Dick Morris and  Eileen McGann

Sarah Palin's selection will end up as a big win for John McCain. He has to stay with her and quell any talk of pulling an Eagleton (after the time when 1972 Democratic nominee George McGovern yanked the plug on Missouri Sen. Tom Eagleton, who had been his choice for vice president). McCain and Palin will confound their critics and gain good yardage in the presidential race.

None of the criticisms of Sarah Palin amounts to any misconduct on her part. Her daughter got pregnant. Her husband had a DWI 20 years ago. Her sister married a bum -- a state trooper -- who admits he shot a tazer gun at his 11-year-old son to instill discipline, and a lot of her friends and family badgered his boss to discharge him. Palin, acting without explanation, but with ample justification and within her authority, fired the trooper's boss. All this comes to a massive, so what?

The important thing about Sarah Palin is her public life. She has rooted out corruption and triggered scandals -- real financial scandals, not salacious personal gossip -- that led to the resignations of the State Republican Party chairman and the attorney general and the defeat of the governor. It is that commitment to exposing corruption, reforming ethics, cutting spending and smashing the insider lobbyist-legislator relationships that dominate Washington that will be on display when Palin speaks out on Wednesday. Voters, anxious to change Washington, will love every minute of it.

And then they will come to grasp the essential difference between McCain and George W. Bush. McCain is an outsider, and Bush, after three generations of Washington breeding, is an insider. McCain chose Palin. Bush chose Dick Cheney.

The attacks on Palin mirror the problems that tens of millions of American women find in their everyday life. To attack them would be to condemn themselves and their own choices in their own lives. Watching Palin standing strong and McCain backing her up will be inspiring to many of them. And the identification of the Democrats with the attacks on her will turn them off.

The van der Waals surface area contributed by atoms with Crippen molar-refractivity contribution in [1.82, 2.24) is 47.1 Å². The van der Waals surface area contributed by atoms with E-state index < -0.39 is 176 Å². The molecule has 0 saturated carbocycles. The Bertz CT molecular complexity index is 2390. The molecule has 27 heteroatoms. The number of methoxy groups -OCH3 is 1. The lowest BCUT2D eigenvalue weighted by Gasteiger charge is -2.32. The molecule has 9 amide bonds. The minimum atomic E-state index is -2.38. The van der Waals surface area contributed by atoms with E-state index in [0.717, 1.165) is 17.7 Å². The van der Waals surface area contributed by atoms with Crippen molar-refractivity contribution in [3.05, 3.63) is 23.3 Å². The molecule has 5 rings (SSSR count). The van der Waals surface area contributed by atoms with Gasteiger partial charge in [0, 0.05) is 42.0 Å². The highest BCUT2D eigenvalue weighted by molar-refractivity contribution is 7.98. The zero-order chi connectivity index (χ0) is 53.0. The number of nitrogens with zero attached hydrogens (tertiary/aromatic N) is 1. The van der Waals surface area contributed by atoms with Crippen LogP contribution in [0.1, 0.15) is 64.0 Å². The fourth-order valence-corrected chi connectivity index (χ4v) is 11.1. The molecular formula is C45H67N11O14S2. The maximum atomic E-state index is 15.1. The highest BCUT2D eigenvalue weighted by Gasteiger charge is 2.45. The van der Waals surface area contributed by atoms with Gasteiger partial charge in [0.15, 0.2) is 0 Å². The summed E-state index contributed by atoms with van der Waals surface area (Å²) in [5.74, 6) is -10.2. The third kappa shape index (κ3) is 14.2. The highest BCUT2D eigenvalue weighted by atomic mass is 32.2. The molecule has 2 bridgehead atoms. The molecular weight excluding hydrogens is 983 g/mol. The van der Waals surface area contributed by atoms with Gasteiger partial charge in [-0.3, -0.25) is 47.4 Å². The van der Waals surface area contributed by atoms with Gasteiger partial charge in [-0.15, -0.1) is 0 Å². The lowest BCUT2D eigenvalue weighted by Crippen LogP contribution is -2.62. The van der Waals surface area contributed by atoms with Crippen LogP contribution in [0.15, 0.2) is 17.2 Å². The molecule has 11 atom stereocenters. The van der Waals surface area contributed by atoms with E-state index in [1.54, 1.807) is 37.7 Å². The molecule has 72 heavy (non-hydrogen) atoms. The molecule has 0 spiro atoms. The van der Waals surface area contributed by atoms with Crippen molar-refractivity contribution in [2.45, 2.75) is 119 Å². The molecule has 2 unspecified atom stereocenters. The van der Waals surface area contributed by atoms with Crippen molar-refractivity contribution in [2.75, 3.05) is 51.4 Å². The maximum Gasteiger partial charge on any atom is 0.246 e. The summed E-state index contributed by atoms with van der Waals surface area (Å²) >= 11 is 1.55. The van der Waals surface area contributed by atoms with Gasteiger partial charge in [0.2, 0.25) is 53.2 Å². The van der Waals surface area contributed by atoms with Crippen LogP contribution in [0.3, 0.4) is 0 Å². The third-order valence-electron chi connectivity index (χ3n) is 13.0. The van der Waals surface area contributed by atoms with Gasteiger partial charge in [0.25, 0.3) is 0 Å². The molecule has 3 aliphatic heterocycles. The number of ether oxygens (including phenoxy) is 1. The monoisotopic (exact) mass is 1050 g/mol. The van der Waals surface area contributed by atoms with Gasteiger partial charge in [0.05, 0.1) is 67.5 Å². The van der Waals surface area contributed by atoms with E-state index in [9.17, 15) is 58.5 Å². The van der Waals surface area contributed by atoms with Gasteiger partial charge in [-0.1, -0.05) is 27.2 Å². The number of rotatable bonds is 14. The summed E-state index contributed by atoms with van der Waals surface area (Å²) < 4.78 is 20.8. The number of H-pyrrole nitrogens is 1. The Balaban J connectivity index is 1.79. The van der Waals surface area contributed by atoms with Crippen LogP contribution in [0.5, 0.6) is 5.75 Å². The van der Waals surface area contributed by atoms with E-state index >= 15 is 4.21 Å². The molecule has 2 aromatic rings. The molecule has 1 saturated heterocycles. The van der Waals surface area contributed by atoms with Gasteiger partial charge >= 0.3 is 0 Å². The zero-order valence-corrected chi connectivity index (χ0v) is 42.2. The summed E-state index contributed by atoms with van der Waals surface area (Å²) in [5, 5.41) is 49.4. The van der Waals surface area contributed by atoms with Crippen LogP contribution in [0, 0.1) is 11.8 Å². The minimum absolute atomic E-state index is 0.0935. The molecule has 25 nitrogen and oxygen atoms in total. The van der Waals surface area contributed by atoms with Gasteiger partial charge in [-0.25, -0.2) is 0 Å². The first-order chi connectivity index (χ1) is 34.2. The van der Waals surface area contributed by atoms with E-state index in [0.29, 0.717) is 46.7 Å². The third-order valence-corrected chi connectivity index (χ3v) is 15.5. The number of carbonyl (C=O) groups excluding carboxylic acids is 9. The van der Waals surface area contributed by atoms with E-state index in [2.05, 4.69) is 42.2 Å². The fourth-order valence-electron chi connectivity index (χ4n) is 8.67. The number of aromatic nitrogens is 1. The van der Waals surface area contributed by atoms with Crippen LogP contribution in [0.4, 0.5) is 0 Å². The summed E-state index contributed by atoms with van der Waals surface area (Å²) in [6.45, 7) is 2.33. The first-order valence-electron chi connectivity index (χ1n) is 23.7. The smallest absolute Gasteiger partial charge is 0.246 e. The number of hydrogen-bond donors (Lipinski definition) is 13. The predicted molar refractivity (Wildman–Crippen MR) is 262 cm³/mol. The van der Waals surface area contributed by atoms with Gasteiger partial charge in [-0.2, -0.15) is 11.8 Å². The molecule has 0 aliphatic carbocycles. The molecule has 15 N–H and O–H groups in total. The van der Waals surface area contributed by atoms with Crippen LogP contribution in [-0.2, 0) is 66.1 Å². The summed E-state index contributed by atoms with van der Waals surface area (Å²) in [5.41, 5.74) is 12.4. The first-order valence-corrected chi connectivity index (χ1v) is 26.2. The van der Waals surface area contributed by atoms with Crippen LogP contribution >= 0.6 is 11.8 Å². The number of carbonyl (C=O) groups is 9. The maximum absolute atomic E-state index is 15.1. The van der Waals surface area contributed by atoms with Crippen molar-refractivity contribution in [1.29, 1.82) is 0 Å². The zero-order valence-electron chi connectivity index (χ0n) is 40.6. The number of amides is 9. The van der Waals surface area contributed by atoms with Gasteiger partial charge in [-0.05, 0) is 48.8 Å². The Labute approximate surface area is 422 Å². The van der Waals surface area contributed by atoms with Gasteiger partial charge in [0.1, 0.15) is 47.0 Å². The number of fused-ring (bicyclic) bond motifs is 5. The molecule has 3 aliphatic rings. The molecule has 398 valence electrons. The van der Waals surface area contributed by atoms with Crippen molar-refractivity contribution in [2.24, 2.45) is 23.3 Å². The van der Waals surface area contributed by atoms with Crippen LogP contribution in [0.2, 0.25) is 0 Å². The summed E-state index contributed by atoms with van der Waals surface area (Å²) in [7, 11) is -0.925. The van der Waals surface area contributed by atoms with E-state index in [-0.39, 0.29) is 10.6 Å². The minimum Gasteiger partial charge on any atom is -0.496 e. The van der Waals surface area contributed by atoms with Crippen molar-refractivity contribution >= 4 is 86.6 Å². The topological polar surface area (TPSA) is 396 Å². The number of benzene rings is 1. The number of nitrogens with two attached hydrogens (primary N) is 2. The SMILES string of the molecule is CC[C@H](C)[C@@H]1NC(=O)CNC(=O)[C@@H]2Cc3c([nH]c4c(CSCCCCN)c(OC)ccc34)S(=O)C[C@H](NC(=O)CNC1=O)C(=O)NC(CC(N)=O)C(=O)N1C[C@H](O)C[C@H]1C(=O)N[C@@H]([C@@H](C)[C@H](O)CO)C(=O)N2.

After Palin speaks, voters will give McCain huge credit for selecting her and standing by her despite the personal attacks. Women throughout the country will empathize with a person who has a difficult family. Single mothers will applaud her attitude toward her own daughter in distress. And the contrast between McCain's toleration and understanding and Barack Obama's refusal even to consider nominating a woman will be apparent to women voters. McCain and Palin will get great credit for being outsiders, not cut from the plastic mould fashioned by political consultants.

Combined with the good public sector performance in the face of Hurricane Gustav -- and the Republican willingness to suspend their convention while the battle raged -- the Palin episode shows the best in the Republican Party and sends a signal that it is under new management. The Republicans, McCain and Palin will come through this crisis in great shape.


Dick Morris and Eileen McGann

Dick Morris, a former political adviser to Sen. Trent Lott (R-Miss.) and President Bill Clinton, is the author of 2010: Take Back America. To get all of Dick Morris’s and Eileen McGann’s columns for free by email, go to www.dickmorris.com
 

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